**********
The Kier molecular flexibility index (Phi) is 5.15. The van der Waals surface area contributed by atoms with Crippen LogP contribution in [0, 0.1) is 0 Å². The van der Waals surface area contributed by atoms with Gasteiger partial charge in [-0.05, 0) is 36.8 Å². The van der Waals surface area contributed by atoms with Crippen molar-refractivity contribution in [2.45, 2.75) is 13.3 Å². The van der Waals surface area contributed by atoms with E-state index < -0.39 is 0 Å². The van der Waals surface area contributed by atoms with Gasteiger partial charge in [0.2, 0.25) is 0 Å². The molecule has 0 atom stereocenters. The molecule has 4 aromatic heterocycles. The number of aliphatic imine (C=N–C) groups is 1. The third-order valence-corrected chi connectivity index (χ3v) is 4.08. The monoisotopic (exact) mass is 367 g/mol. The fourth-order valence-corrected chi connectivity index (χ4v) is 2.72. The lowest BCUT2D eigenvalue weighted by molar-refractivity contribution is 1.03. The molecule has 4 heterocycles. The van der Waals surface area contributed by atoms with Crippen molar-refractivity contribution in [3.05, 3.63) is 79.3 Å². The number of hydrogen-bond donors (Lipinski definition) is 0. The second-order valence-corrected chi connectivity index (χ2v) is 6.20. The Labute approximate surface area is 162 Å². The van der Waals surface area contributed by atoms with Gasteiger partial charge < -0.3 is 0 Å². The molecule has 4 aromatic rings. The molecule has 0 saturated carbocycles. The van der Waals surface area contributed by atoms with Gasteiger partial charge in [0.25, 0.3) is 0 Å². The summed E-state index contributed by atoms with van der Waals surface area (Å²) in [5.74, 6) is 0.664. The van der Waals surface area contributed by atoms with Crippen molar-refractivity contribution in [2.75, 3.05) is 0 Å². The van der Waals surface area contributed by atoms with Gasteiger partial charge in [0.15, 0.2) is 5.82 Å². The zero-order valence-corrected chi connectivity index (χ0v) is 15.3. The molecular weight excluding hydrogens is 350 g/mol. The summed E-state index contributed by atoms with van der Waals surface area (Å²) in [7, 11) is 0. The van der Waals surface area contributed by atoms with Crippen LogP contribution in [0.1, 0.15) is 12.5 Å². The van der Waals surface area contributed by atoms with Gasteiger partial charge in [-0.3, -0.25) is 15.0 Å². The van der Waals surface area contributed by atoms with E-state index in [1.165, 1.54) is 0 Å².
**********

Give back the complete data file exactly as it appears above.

The Kier molecular flexibility index (Phi) is 5.15. The van der Waals surface area contributed by atoms with Crippen LogP contribution in [0, 0.1) is 0 Å². The van der Waals surface area contributed by atoms with Gasteiger partial charge in [-0.05, 0) is 36.8 Å². The van der Waals surface area contributed by atoms with Crippen molar-refractivity contribution in [2.45, 2.75) is 13.3 Å². The van der Waals surface area contributed by atoms with E-state index < -0.39 is 0 Å². The van der Waals surface area contributed by atoms with Gasteiger partial charge in [0.2, 0.25) is 0 Å². The molecule has 0 atom stereocenters. The molecule has 4 aromatic heterocycles. The number of aliphatic imine (C=N–C) groups is 1. The third-order valence-corrected chi connectivity index (χ3v) is 4.08. The monoisotopic (exact) mass is 367 g/mol. The fourth-order valence-corrected chi connectivity index (χ4v) is 2.72. The lowest BCUT2D eigenvalue weighted by molar-refractivity contribution is 1.03. The molecule has 4 heterocycles. The van der Waals surface area contributed by atoms with Crippen molar-refractivity contribution in [3.05, 3.63) is 79.3 Å². The number of hydrogen-bond donors (Lipinski definition) is 0. The second-order valence-corrected chi connectivity index (χ2v) is 6.20. The Labute approximate surface area is 162 Å². The van der Waals surface area contributed by atoms with Gasteiger partial charge < -0.3 is 0 Å². The molecule has 4 aromatic rings. The molecule has 0 saturated carbocycles. The van der Waals surface area contributed by atoms with Gasteiger partial charge in [0.25, 0.3) is 0 Å². The summed E-state index contributed by atoms with van der Waals surface area (Å²) in [5.74, 6) is 0.664. The van der Waals surface area contributed by atoms with Crippen molar-refractivity contribution in [2.75, 3.05) is 0 Å². The van der Waals surface area contributed by atoms with Gasteiger partial charge in [0.15, 0.2) is 5.82 Å². The zero-order valence-corrected chi connectivity index (χ0v) is 15.3. The molecular weight excluding hydrogens is 350 g/mol. The summed E-state index contributed by atoms with van der Waals surface area (Å²) in [7, 11) is 0. The van der Waals surface area contributed by atoms with Crippen LogP contribution in [0.1, 0.15) is 12.5 Å². The van der Waals surface area contributed by atoms with Gasteiger partial charge in [-0.3, -0.25) is 15.0 Å². The van der Waals surface area contributed by atoms with E-state index in [1.165, 1.54) is 0 Å².